Eighth Grade (2018): SIFF Review

Eighth Grade (2018)

I’ve never had more fun at a film festival than at the adorable, hilarious, explorative Q&A following Bo Burnham’s directorial debut Eighth Grade. The big-brother friendship he has with the film’s lead Elsie Fisher proves why this is a tremendous debut from a comedian who had far more to say.  Centered on the last week of eighth grade for Kayla, a shy teen trying to break out of her shell while she’s in her transition to high school. Allowing a glimpse into a self-aware but self-conscious young woman, Burnham explored the hellmouth that is middle school and the blind-leading-the-blind digital lives of modern teens.


Elsie Fisher is glorious in Eighth Grade.  She’s voiced Agnes in the Despicable Me movies and had a slew of role, but entering the age of teenager years as an actor who is not 18-35 playing a teenager, she was ready to give up on acting for now.  With Burnham’s treasure of a screenplay, all the awkwardness and confidence facades, her first lead role is a stellar example of an actress portraying layers with ease.  Her days are filled with loneliness, but her YouTube channel, devoid of views, grants the aspirational vision of the Kayla she wants to become. Her relationship with her father (Josh Hamilton) is distant, even as dad is firing grappling hooks to keep his daughter close.  As dorky dad tries to connect with a daughter who slips into her social media black holes (scored by Enya’s “Sail Away” was priceless), Kayla drowns him out with distraction. The only was Kayla opens up is the promise of change. Stuck in a bubble, she branches out when she can.  A shy girl tries to break out of her shell, and each bit of effort weighs on Fisher’s performance.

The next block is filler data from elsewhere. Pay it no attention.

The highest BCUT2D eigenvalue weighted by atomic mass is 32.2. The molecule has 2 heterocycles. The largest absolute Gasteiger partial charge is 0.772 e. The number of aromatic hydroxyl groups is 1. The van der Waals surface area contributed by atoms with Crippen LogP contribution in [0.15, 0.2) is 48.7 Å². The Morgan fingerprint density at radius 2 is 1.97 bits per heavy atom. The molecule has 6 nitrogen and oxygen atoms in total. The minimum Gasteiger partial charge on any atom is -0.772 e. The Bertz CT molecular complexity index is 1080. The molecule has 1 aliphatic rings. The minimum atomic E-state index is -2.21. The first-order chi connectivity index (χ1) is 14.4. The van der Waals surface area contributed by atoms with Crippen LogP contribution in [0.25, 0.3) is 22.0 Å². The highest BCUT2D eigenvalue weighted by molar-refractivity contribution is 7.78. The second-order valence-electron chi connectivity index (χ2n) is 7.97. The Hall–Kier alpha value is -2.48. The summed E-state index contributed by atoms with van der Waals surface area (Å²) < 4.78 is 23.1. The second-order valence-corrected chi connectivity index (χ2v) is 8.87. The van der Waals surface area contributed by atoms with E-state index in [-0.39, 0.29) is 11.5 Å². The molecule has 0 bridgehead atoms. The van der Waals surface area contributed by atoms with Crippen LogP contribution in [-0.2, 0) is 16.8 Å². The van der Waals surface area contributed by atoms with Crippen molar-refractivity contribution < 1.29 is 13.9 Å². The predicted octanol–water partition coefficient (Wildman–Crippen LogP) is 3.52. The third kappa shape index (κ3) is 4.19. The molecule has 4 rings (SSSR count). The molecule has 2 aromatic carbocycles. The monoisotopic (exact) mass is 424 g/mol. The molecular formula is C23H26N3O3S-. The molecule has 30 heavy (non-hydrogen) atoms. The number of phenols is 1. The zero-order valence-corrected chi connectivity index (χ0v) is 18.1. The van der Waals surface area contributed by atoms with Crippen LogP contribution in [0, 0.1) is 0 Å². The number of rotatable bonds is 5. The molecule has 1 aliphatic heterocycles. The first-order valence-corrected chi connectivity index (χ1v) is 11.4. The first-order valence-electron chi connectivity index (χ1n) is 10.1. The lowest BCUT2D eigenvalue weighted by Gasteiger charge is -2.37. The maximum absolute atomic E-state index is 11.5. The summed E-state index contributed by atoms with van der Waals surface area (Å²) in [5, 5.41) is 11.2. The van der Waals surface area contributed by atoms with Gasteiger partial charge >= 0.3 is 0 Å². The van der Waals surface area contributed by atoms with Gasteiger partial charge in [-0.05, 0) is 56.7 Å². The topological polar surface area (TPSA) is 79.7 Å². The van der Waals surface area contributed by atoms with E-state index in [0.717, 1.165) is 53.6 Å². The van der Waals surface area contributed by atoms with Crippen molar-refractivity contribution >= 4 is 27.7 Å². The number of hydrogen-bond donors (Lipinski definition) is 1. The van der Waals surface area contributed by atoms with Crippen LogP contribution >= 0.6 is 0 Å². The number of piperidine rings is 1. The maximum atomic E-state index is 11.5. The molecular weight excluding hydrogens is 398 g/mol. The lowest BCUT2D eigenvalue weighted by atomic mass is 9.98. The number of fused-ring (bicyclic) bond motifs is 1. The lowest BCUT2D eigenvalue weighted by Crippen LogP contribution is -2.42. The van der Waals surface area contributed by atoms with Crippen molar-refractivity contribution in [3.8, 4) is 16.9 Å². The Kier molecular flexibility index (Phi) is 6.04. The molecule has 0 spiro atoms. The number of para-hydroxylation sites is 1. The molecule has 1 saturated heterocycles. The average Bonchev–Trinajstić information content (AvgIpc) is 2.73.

Burnham’s comedy does not overwhelm the feature.  Small bits are filled with his humor, but it’s a supporting player to a cultural dissection of teens in puberty hell.  Middle school is a miserable time, and our modern lives are filled with expectations of popularity and physical attraction that have gone viral since Burnham’s and my youth (he’s two years younger than me). There’s a timeless miserableness to adolescence, and even to those under eighteen, these couple of years at the beginning of puberty greatly separate those within a four year age difference.  Discussing the age when Kayla got SnapChat, a junior in high school questions the similarities between someone given that potentially scandalous app in elementary school to someone at least within the realm of adult thought when they think something is temporary. “Did you send nudes,” their female friend, FEMINIST necklace around her neck, and where of course Kayla negates, that possibility was there.  Some evolving sensibilities on sex and self leave this as one of the most interesting movies of the year, and so far, this is certainly the most realized debut of 2018. It arrives in mid-July in Seattle, and I’m excited to see it again, but if you can see it with Burnham and Fisher reminiscing after, it’ll be the best ticket in town.


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